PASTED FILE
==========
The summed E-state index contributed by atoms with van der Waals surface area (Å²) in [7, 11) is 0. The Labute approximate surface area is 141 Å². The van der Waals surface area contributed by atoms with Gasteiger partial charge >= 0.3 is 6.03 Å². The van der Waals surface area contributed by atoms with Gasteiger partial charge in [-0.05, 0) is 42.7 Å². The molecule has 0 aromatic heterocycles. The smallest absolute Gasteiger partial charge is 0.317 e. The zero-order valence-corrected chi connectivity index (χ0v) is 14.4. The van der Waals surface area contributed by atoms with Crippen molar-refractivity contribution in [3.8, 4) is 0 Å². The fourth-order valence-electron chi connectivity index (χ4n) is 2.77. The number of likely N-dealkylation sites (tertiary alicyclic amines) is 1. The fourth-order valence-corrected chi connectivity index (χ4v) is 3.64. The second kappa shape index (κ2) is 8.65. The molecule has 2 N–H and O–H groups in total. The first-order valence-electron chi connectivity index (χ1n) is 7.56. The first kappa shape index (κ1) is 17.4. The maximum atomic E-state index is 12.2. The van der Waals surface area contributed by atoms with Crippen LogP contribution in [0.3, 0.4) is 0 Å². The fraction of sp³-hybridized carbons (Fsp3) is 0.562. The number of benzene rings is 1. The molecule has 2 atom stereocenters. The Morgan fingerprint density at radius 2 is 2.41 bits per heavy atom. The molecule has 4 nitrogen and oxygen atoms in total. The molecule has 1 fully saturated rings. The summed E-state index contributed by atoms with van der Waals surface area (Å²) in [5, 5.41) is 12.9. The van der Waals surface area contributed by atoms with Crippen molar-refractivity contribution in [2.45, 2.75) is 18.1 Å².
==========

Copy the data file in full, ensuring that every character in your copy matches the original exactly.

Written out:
The summed E-state index contributed by atoms with van der Waals surface area (Å²) in [7, 11) is 0. The Labute approximate surface area is 141 Å². The van der Waals surface area contributed by atoms with Gasteiger partial charge >= 0.3 is 6.03 Å². The van der Waals surface area contributed by atoms with Gasteiger partial charge in [-0.05, 0) is 42.7 Å². The molecule has 0 aromatic heterocycles. The smallest absolute Gasteiger partial charge is 0.317 e. The zero-order valence-corrected chi connectivity index (χ0v) is 14.4. The van der Waals surface area contributed by atoms with Crippen molar-refractivity contribution in [3.8, 4) is 0 Å². The fourth-order valence-electron chi connectivity index (χ4n) is 2.77. The number of likely N-dealkylation sites (tertiary alicyclic amines) is 1. The fourth-order valence-corrected chi connectivity index (χ4v) is 3.64. The second kappa shape index (κ2) is 8.65. The molecule has 2 N–H and O–H groups in total. The first-order valence-electron chi connectivity index (χ1n) is 7.56. The first kappa shape index (κ1) is 17.4. The maximum atomic E-state index is 12.2. The van der Waals surface area contributed by atoms with Crippen LogP contribution in [0.3, 0.4) is 0 Å². The fraction of sp³-hybridized carbons (Fsp3) is 0.562. The number of benzene rings is 1. The molecule has 2 atom stereocenters. The Morgan fingerprint density at radius 2 is 2.41 bits per heavy atom. The molecule has 4 nitrogen and oxygen atoms in total. The molecule has 1 fully saturated rings. The summed E-state index contributed by atoms with van der Waals surface area (Å²) in [5, 5.41) is 12.9. The van der Waals surface area contributed by atoms with Crippen molar-refractivity contribution in [2.45, 2.75) is 18.1 Å².